By Krishnan Narasimhan M.D.
February 28, 2019
As the 2020 presidential campaign is getting into high gear with a host of candidates, health care continues to take center stage. Specifically, the Medicare-for-all proposals from Democratic candidates and members of Congress have become a key issue. These proposals could represent the biggest access change in health policy since the Affordable Care Act.
It pays for physicians to understand and be engaged in health policy as it will dictate their practice life, their patient’s health, and the future of health care. However, unraveling competing proposals is not always easy. Let’s take a deeper look.
What is Medicare-for-all anyway? It is hard to pin down, but generally politicians are describing proposals that aim to achieve universal health care. They take two different general approaches to get to this goal. The first is to eliminate all private insurance and cover all Americans through the government (single payer or Medicare-for-all). The second is to allow all Americans to buy into a government insurance program (either Medicare or Medicaid) or choose private insurance (the public option or Medicare buy-in).1
These single payer proposals would create one government health plan and eliminate all private insurance. The plans seek to cover everyone under one plan and aim to have more robust benefit packages than under current Medicare plans. The current bills eliminate cost sharing completely including premiums, co-payments, or deductibles. The financing of these plans is far less developed. Current financing options include raising income and estate taxes on high earners and increasing corporate fees.
These public option proposals give individuals or employers the option to buy into Medicare or Medicaid. All the bills would allow individuals who currently buy insurance on the individual market to be able to buy a Medicare or Medicaid plan. Some would allow small employers to buy in as well. One mechanism is to expand coverage by lowering the eligibility age for Medicare to age 50. These proposals expand access in covering the uninsured but do not cover everyone. Employer-sponsored coverage would continue as it currently exists; it would cover essential health benefits and have varying degrees of cost sharing.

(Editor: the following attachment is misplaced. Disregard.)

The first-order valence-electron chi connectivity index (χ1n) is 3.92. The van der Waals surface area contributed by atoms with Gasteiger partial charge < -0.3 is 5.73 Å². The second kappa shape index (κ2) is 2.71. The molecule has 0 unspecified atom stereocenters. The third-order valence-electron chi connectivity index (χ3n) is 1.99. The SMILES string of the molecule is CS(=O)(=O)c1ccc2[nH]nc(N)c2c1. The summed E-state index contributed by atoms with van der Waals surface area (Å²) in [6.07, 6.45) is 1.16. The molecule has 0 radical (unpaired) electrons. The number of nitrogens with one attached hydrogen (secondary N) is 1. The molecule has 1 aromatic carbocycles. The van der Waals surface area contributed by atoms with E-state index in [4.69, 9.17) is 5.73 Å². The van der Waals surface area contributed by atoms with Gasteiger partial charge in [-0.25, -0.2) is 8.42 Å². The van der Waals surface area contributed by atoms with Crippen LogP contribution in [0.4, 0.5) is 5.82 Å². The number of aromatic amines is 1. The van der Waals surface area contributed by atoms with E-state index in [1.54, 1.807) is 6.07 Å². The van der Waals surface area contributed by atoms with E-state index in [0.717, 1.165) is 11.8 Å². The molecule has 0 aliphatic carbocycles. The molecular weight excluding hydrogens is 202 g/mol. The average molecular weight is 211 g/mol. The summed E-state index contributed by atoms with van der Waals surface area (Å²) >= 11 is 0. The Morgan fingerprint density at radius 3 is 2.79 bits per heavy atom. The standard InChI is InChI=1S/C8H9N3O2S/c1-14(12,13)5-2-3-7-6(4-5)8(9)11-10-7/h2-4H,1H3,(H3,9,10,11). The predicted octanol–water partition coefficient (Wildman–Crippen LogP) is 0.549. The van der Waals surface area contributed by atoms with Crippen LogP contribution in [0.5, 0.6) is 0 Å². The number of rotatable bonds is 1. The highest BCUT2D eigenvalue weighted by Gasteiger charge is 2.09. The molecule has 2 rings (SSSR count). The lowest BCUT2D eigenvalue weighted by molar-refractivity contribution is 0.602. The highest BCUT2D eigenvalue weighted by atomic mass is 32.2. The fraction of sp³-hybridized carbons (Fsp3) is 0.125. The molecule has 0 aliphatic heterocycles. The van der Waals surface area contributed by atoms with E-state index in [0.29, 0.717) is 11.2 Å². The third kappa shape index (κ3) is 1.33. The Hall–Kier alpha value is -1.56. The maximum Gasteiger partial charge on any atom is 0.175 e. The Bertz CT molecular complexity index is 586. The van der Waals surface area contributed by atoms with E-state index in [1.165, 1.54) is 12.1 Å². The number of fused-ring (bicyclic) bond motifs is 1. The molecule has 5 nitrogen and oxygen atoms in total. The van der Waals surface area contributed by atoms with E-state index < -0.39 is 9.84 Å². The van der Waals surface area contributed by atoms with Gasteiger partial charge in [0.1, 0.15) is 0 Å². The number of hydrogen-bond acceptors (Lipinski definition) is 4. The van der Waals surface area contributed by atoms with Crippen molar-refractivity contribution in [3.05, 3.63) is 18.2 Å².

How does the public feel about Medicare-for-all? The Kaiser Family Foundation tracking poll from January 2019 found that 56% of Americans favor a national Medicare-for-all plan. However, favorability varies widely once specific arguments about the plan are laid out, ranging from +45 for a universal guarantee in coverage to -44 for delays in medical treatments. On the other hand, buy-in programs enjoy public approval for reducing the age of eligibility (75%), Medicaid buy-in (75%), and Medicare buy-in (74 percent).2
Physician and Health System Leaders’ Opinions
In an NEJM Catalyst survey of executives, clinical leaders, and clinicians, 49% identify single-payer as the best outcome for future payment reform. Clinicians are more supportive (55%) compared to health care executives (39%). Single payer enjoyed more support among younger physicians. A recent survey conducted by the consulting firm Merritt Hawkins for Physicians Foundation showed similar findings with 56% of physicians supporting single-payer, up from 42% in the same survey from 2008.3
These proposals are early in their gestation, and as the campaign goes on, expect to see an evolution. Medicare-for-all has become the big health care issue of the 2020 election and it is not going anywhere soon. Future blog posts will discuss financing, physician perspectives, and potential winners and losers. Stay engaged and check here for updates as the debate continues.
Krishnan Narasimhan M.D. is an academic family medicine physician and an associate professor in the Howard University Department of Family Medicine with a focus on health policy, health systems, access issues, primary care capacity, and medical education. He serves on the Board of Directors for Doctors for America and as president-elect of the DC Academy of Family Physicians. He has led multistate physician coalitions in the policy debate on health reform and primary care infrastructure. He has a health policy fellowship from Georgetown University.
*OPINIONS EXPRESSED BY OUR GUEST AUTHORS ARE VALUABLE TO US AT LEAN FORWARD, BUT DO NOT REPRESENT OFFICIAL POSITIONS OR STATEMENTS FROM HARVARD MEDICAL SCHOOL.